The Hemingway Editor helps you write concise and bold prose, just like papa.
A desktop app is available for Mac and Windows. At $9.99 it’s a steal.
Recently, I was looking for an in-browser presentation tool that could handle Markdown. After a not so exhaustive search, I found Remark, which fit the bill quite nicely. It not only supports markdown, but also has a presenter mode and a few other nice features.
Unlike more feature rich presentation tools, Remark pretty much stays out of your way while you’re getting your thoughts down; the styling can come later.
Get started by downloading Remark from the project site.
In this early part of the new year, many people are looking to improve their task management. A friend is looking to upgrade from the stock notes app and sent a request around to see what others were using. He also promised to send around the compiled results. If he keeps his promise, I’ll post those here (with his permission of course). What follows is not only what I’m using, currently, but how I got here.
How one organizes one’s tasks is largely matter of personal preference. Firstly, one of the most important things about choosing a task management method is not to get bogged down in analyzing different methods. The next thing to consider is any sort of methodology you’re using such as GTD. If you are, you’ll want to look for a system or application that supports that methodology.
When I started using GTD, I used Outlook Tasks. Not because I liked Outlook, but because it’s what I had and it synced to my Palm Pilot–and later, my Treo (did I mention that I’ve been doing this for a while?).
When I changed jobs and went back to using Macs exclusively, I started using Omnifocus. I like it a lot, and it checks off all the items on my needs list (see below), but it might be overkill for some people. It’s designed for doing things in a GTD style, if you’re not using GTD, it might even be a little cumbersome. It’s also a Mac/iOS app, so if you’re on another platform, Omnifocus isn’t for you.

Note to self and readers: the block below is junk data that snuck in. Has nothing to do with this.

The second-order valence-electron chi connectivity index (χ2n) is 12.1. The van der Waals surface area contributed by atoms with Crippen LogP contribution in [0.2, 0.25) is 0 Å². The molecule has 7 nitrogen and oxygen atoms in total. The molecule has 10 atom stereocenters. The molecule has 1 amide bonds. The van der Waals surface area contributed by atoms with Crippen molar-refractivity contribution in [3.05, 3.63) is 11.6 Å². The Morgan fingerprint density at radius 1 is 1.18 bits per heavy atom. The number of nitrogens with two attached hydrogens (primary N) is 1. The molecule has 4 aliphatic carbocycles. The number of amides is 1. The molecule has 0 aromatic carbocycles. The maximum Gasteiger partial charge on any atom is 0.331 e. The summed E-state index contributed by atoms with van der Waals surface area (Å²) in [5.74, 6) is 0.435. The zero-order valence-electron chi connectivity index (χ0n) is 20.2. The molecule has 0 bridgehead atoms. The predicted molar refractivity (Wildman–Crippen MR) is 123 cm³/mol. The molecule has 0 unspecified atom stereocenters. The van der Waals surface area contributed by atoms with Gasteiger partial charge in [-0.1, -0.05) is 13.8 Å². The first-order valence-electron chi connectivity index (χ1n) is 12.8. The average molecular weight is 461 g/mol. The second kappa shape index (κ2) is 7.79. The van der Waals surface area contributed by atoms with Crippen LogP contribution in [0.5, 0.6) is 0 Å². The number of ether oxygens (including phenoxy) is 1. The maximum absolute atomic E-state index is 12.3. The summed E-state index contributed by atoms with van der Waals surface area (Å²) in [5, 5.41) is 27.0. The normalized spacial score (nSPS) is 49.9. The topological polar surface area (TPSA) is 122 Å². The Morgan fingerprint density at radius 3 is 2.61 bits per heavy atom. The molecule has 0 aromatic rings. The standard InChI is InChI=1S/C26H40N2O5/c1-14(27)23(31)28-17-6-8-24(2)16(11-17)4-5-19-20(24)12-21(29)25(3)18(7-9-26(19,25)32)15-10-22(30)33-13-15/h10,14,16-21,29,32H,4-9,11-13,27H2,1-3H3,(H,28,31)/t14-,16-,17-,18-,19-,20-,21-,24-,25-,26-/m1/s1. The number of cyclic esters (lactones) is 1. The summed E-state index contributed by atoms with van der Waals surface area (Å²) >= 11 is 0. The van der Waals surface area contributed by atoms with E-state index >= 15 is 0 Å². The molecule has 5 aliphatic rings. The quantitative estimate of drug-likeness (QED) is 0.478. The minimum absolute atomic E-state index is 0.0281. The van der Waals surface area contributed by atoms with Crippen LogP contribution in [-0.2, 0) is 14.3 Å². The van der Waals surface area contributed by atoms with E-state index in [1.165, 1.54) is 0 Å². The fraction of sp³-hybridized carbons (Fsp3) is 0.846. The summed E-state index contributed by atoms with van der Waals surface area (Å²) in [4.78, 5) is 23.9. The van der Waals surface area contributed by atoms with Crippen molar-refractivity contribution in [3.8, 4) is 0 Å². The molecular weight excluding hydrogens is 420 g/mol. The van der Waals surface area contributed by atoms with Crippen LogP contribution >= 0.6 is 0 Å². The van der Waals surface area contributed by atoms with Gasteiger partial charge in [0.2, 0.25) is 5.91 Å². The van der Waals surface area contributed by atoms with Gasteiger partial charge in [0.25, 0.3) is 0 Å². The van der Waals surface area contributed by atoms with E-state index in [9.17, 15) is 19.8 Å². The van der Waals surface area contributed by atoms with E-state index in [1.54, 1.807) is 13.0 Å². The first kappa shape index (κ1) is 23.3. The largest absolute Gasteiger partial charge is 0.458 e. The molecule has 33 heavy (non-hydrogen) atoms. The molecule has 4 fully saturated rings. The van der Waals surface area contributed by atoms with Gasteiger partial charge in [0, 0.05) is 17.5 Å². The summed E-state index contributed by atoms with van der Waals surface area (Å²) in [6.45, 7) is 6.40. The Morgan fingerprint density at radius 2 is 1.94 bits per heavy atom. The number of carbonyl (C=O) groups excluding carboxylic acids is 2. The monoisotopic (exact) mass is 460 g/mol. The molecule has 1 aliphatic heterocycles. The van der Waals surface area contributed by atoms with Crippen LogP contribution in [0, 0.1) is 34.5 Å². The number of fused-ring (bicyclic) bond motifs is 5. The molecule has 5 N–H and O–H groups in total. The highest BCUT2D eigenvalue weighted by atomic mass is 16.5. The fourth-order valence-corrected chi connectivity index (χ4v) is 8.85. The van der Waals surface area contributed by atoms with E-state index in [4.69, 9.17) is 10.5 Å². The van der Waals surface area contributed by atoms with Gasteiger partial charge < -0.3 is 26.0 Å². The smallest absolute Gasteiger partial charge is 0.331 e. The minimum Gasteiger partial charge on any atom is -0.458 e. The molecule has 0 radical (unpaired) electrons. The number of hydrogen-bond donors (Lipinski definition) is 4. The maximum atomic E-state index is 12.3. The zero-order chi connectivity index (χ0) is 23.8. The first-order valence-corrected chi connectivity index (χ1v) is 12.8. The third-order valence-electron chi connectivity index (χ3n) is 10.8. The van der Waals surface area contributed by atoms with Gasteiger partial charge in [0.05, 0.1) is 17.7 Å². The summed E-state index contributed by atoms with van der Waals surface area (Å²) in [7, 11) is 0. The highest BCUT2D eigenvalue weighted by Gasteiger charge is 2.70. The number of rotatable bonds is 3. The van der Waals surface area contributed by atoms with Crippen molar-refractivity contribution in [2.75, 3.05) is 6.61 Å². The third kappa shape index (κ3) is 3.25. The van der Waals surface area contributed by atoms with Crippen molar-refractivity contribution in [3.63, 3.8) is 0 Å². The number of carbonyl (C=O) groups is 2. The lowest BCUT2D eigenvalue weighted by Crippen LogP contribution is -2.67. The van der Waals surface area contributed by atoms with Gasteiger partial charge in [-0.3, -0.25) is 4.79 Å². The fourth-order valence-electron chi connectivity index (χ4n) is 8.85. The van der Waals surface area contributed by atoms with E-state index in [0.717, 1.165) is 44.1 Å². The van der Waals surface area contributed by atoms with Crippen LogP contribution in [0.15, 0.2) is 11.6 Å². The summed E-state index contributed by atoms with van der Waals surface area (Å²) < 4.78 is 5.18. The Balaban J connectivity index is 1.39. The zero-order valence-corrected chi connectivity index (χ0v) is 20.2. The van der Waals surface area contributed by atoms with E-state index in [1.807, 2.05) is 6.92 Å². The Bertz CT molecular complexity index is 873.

When I was looking for something other than Outlook, this is the short list I was using to evaluate task applications. Perhaps this list will be helpful in your own search.
Dave Seah has created a nice collection of well designed printable productivity tools.
Lifehacker turned me on to his compact calendar back in 2007. For several years I kept one of those calendars in the front of my notebook. That calendar was responsible, at least partially, for introducing a healthy dose of reality at many a project planning meeting.
Photo from davidseah.com
I’ve created a Simple In/Out Board Widget for Dashing. It’s quite basic, but it gets the job done. It reads the status information from a text file, so there’s little overhead and no pretty interface, sorry. We keep our text file on Dropbox, so any of us can edit it easily.
Unlike most of the other widgets we’ve created for our Dashing dashboard at the office, this one might be useful for other people. So, I’m sharing it. If you’re interested, you can install from this gist.
Update 2015-12-10: Someone in the comments was trying to get this to work with Google Drive. I tweaked the widget a bit so it can read a file from Google Drive. The gist has been updated.